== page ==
The catalogue contains 25 works, fewer than in most shows, but with an additional 47 sketches, working drawings to work out perspectives etc. There are 5 essays, "Eakin's Early Years: An Introduction" and "Rowing in the Art and Life of Thomas Eakins", both by Helen A. Cooper, "Perspective in Eakins' Rowing Pictures", by Amy B. Werbel, "Thomas Eakins Under the Microscope: A Technical Study of the Rowing Pictures", by Christina Currie, and "Painting Victorian Manhood", by Martin A. Berger. The catalogue is completed by a Selected Bibliography and a List of Works in the Exhibition.

In her first essay, Cooper describes the artist's early life until he returns from studies in Paris working in Gérôme's atelier and with the sculptor, Augustin Alexandre Dumont to gain a better understanding of form and structure. Eakins then went to Madrid, where he discovered Velásquez, and on to Seville.
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5.0 out of 5 stars Excellent 22 April 2010
Little known outside the USA, Eakins was one of the greatest 19th century American artists. This small gem of a book is testament to his brilliance.
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Amazon.com: 5.0 out of 5 stars  2 reviews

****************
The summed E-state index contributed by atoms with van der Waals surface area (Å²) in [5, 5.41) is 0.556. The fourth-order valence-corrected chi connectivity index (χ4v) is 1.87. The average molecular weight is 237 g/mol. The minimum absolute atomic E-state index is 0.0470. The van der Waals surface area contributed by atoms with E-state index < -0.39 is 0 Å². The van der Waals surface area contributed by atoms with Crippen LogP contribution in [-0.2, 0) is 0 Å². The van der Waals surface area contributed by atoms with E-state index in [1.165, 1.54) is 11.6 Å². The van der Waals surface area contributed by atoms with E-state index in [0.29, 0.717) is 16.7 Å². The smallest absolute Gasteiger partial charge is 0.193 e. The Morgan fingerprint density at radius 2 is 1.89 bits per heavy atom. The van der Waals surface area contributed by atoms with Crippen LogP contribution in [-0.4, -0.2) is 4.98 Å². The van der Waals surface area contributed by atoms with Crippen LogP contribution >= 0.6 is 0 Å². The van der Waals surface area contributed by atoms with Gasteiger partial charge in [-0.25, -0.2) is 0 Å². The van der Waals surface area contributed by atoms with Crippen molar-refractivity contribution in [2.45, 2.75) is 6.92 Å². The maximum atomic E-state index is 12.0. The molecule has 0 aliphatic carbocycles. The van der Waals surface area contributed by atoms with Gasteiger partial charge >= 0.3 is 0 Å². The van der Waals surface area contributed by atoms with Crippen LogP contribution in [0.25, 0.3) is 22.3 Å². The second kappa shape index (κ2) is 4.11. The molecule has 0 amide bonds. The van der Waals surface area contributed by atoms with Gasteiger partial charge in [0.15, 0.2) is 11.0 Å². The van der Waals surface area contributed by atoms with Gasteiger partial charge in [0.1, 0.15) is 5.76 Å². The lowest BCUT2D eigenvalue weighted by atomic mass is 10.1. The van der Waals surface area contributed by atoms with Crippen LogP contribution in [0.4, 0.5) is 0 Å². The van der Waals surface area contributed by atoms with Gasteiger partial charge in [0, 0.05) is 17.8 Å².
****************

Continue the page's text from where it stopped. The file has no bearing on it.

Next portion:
3 of 3 people found the following review helpful
5.0 out of 5 stars Eakins on the Schuylkill River 21 Aug 2010
By Grady Harp - Published on Amazon.com
Any opportunity to study the works of Thomas Eakins is a pleasure. This small book from Yale University focuses on only one aspect of Eakins' work - The Rowing Pictures. Though there are only twenty-four true paintings of the Rowing Series, these paintings are so extraordinarily fine that having fewer of them makes the all the more precious. The creators of the book, based on an exhibition that started at The National Gallery of Art, are a solid group: Helen A. Cooper, Prof. Martin A. Berger, Christina Currie, and Prof. Amy Werbel have included the many sketches and perspective drawings upon which Eakins depended and added commentary about the artist's life and times - always a tricky door to open depending on the audience!

There is considerable writing about the sport of rowing, the areas where the paintings were based (the Schuylkill River), the particular rowers such as the Biglin Brothers, and Eakins fascination with the mechanism of the sculls - whether meant for one or two rowers. But the real glory of this series of paintings lies in the art works themselves. There is a majestically beautiful use of light and reflection as well as some closely observed muscular involvement required by this sport. The only flaw in this book is its rather small scale; making the book bigger and thus allowing better reproductions of the paintings would have enhanced this otherwise superb survey of one of the many branches of the art of Thomas Eakins. Grady Harp, August 10
2 of 4 people found the following review helpful
5.0 out of 5 stars An American Masterpiece 25 Mar 2008
By GodfatherInOhio - Published on Amazon.com
Thomas Eakins is in my opinion the greatest artist that America's ever produced. His work is absolutely sublime. I saw some of his works at my local art museum. It's incredible, they paintings look almost like photographs, they're so lifelike.